(Bloomberg Business) -- The oil price was near its lowest in more than a decade, cash reserves were being depleted, emerging markets were in turmoil and Saudi Arabia was beginning to panic.
“It was a very scary moment,” said Khalid Alsweilem, former head of investment at the Saudi Arabian Monetary Agency, the country’s central bank. “And luckily at that point, oil prices started going up. Not by design, by good luck.”
That was 1998, and now Saudi Arabia’s fortunes threaten to turn again. This time, luck might not be enough as the government tries to protect the wealth of a nation whose economy has swelled by five times since then. The bastion of conservative Sunni Islam also is paying for an expanding role in regional conflicts in the face of a resurgent Iran and Islamic State extremists who have bombed Saudi mosques.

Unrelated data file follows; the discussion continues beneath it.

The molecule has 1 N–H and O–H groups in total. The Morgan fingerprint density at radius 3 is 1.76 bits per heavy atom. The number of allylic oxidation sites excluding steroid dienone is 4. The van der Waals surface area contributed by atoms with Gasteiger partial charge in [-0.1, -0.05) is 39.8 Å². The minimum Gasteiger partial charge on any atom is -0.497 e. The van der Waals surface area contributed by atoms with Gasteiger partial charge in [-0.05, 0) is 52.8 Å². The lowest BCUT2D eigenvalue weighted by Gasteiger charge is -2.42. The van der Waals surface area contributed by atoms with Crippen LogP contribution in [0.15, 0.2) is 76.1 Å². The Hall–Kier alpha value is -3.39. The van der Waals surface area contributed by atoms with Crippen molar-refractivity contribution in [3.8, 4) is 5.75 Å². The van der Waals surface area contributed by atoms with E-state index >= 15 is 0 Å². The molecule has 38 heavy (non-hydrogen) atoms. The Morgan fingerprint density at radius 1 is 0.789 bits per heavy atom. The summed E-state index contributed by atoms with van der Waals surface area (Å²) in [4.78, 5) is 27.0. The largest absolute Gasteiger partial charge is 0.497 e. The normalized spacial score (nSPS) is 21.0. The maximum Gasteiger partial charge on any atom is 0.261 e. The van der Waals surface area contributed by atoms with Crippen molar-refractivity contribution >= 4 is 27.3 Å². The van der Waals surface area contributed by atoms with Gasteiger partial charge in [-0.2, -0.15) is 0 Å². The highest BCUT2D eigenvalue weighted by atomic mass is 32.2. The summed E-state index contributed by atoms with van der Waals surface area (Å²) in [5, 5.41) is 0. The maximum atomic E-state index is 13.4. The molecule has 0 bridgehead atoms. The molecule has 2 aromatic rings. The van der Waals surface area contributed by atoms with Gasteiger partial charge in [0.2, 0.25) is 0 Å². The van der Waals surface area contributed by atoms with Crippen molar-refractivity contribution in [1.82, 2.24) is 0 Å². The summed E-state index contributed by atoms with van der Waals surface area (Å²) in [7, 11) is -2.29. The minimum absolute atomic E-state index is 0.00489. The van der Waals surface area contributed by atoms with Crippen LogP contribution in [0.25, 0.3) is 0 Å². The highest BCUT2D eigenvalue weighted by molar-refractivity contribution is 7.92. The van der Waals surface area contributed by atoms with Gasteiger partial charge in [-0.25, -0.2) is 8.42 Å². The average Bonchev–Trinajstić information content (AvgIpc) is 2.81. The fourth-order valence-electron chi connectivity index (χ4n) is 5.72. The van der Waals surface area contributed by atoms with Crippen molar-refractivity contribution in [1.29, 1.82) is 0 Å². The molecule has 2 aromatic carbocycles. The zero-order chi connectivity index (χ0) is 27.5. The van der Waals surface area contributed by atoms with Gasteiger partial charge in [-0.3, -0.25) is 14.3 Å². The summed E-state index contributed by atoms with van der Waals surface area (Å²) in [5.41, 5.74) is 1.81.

Economists are predicting a budget deficit of as much as 20 percent of gross domestic product and the International Monetary Fund forecasts a first Saudi current-account deficit in more than a decade. Reserves at the central bank tumbled 10 percent from a year ago, or by more than $70 billion.
As a result, bets on the devaluation of the riyal are surging. The Tadawul All Share Index lost 18 percent in the past three months and dragged stocks down across the Gulf region. The benchmark’s moving averages made a so-called death cross on Aug. 18, a sign to some investors that more losses are ahead.Patient Saudis
The Saudis have “played a waiting game,” Robert Burgess, Deutsche Bank AG’s chief economist for emerging markets in Europe, the Middle East and Africa, said from London. “The budget for next year is going to be a very important milestone that the markets are going to be focusing on quite intently.”
With oil prices down by more than half over the past 12 months to below $50, Saudi Arabia faces many of the same financial problems it did in 1998.
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